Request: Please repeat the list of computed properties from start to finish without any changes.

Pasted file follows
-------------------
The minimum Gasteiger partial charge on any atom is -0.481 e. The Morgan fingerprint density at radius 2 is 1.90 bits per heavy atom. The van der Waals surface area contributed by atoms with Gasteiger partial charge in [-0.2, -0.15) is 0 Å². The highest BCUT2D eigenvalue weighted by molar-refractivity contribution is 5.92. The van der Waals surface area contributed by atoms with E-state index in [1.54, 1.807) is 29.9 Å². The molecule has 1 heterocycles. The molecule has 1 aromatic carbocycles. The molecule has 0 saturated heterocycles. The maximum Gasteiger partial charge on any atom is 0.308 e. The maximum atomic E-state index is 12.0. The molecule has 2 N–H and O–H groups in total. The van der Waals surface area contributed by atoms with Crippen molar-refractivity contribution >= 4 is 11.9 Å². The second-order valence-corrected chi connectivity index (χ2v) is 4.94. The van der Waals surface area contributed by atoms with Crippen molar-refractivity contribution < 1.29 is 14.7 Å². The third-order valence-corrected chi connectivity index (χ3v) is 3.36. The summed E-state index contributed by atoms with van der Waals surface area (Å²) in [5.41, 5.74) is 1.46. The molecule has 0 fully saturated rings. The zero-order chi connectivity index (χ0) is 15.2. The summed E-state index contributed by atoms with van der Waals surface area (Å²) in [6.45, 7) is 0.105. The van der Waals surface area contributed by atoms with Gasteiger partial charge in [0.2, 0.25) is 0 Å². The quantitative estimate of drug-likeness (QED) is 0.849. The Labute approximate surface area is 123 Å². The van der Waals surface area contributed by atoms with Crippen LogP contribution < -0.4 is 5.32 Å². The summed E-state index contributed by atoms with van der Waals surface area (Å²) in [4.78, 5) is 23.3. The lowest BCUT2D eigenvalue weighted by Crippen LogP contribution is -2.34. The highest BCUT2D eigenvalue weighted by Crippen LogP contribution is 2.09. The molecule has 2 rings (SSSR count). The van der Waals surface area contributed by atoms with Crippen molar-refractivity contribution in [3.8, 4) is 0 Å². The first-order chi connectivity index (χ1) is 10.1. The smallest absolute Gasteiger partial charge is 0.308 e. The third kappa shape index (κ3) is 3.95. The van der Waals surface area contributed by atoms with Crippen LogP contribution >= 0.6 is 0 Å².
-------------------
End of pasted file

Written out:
The minimum Gasteiger partial charge on any atom is -0.481 e. The Morgan fingerprint density at radius 2 is 1.90 bits per heavy atom. The van der Waals surface area contributed by atoms with Gasteiger partial charge in [-0.2, -0.15) is 0 Å². The highest BCUT2D eigenvalue weighted by molar-refractivity contribution is 5.92. The van der Waals surface area contributed by atoms with E-state index in [1.54, 1.807) is 29.9 Å². The molecule has 1 heterocycles. The molecule has 1 aromatic carbocycles. The molecule has 0 saturated heterocycles. The maximum Gasteiger partial charge on any atom is 0.308 e. The maximum atomic E-state index is 12.0. The molecule has 2 N–H and O–H groups in total. The van der Waals surface area contributed by atoms with Crippen molar-refractivity contribution >= 4 is 11.9 Å². The second-order valence-corrected chi connectivity index (χ2v) is 4.94. The van der Waals surface area contributed by atoms with Crippen molar-refractivity contribution < 1.29 is 14.7 Å². The third-order valence-corrected chi connectivity index (χ3v) is 3.36. The summed E-state index contributed by atoms with van der Waals surface area (Å²) in [5.41, 5.74) is 1.46. The molecule has 0 fully saturated rings. The zero-order chi connectivity index (χ0) is 15.2. The summed E-state index contributed by atoms with van der Waals surface area (Å²) in [6.45, 7) is 0.105. The van der Waals surface area contributed by atoms with Gasteiger partial charge in [0.2, 0.25) is 0 Å². The quantitative estimate of drug-likeness (QED) is 0.849. The Labute approximate surface area is 123 Å². The van der Waals surface area contributed by atoms with Crippen LogP contribution < -0.4 is 5.32 Å². The summed E-state index contributed by atoms with van der Waals surface area (Å²) in [4.78, 5) is 23.3. The lowest BCUT2D eigenvalue weighted by Crippen LogP contribution is -2.34. The highest BCUT2D eigenvalue weighted by Crippen LogP contribution is 2.09. The molecule has 2 rings (SSSR count). The van der Waals surface area contributed by atoms with Crippen molar-refractivity contribution in [3.8, 4) is 0 Å². The first-order chi connectivity index (χ1) is 10.1. The smallest absolute Gasteiger partial charge is 0.308 e. The third kappa shape index (κ3) is 3.95. The van der Waals surface area contributed by atoms with Crippen LogP contribution >= 0.6 is 0 Å².